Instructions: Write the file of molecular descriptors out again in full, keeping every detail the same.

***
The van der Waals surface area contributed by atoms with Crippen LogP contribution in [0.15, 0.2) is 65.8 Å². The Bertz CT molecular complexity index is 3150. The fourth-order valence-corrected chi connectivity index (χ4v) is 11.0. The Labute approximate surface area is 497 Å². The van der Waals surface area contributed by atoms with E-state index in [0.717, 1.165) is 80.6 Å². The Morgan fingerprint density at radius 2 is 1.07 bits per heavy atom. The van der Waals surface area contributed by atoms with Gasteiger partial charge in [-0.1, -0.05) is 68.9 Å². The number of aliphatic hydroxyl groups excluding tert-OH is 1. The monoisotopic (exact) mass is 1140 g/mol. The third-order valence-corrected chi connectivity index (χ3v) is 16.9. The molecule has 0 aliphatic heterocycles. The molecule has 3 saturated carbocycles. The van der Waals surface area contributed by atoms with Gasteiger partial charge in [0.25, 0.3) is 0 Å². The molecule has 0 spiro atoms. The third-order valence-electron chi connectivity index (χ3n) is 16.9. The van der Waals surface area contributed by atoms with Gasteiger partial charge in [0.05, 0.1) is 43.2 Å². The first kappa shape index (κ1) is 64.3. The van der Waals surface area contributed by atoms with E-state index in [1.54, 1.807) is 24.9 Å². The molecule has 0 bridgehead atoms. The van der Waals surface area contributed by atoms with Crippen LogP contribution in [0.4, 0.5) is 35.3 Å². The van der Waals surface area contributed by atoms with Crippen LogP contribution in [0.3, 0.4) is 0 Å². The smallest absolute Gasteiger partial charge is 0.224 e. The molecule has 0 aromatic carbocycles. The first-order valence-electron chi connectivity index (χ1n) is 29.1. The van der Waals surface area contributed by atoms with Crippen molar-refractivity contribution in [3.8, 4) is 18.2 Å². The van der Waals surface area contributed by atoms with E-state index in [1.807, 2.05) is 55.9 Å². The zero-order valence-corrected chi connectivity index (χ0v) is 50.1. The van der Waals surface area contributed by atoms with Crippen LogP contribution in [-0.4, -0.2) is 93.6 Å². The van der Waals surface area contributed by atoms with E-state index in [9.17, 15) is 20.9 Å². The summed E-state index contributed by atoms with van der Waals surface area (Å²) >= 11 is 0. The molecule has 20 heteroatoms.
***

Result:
The van der Waals surface area contributed by atoms with Crippen LogP contribution in [0.15, 0.2) is 65.8 Å². The Bertz CT molecular complexity index is 3150. The fourth-order valence-corrected chi connectivity index (χ4v) is 11.0. The Labute approximate surface area is 497 Å². The van der Waals surface area contributed by atoms with E-state index in [0.717, 1.165) is 80.6 Å². The Morgan fingerprint density at radius 2 is 1.07 bits per heavy atom. The van der Waals surface area contributed by atoms with Gasteiger partial charge in [-0.1, -0.05) is 68.9 Å². The number of aliphatic hydroxyl groups excluding tert-OH is 1. The monoisotopic (exact) mass is 1140 g/mol. The third-order valence-corrected chi connectivity index (χ3v) is 16.9. The molecule has 0 aliphatic heterocycles. The molecule has 3 saturated carbocycles. The van der Waals surface area contributed by atoms with Gasteiger partial charge in [0.25, 0.3) is 0 Å². The molecule has 0 spiro atoms. The third-order valence-electron chi connectivity index (χ3n) is 16.9. The van der Waals surface area contributed by atoms with Gasteiger partial charge in [0.05, 0.1) is 43.2 Å². The first kappa shape index (κ1) is 64.3. The van der Waals surface area contributed by atoms with E-state index in [1.54, 1.807) is 24.9 Å². The molecule has 0 bridgehead atoms. The van der Waals surface area contributed by atoms with Crippen LogP contribution in [0.4, 0.5) is 35.3 Å². The van der Waals surface area contributed by atoms with Crippen LogP contribution in [0.3, 0.4) is 0 Å². The smallest absolute Gasteiger partial charge is 0.224 e. The molecule has 0 aromatic carbocycles. The first-order valence-electron chi connectivity index (χ1n) is 29.1. The van der Waals surface area contributed by atoms with Crippen molar-refractivity contribution in [3.8, 4) is 18.2 Å². The van der Waals surface area contributed by atoms with E-state index in [1.807, 2.05) is 55.9 Å². The zero-order valence-corrected chi connectivity index (χ0v) is 50.1. The van der Waals surface area contributed by atoms with Crippen LogP contribution in [-0.4, -0.2) is 93.6 Å². The van der Waals surface area contributed by atoms with E-state index in [9.17, 15) is 20.9 Å². The summed E-state index contributed by atoms with van der Waals surface area (Å²) >= 11 is 0. The molecule has 20 heteroatoms.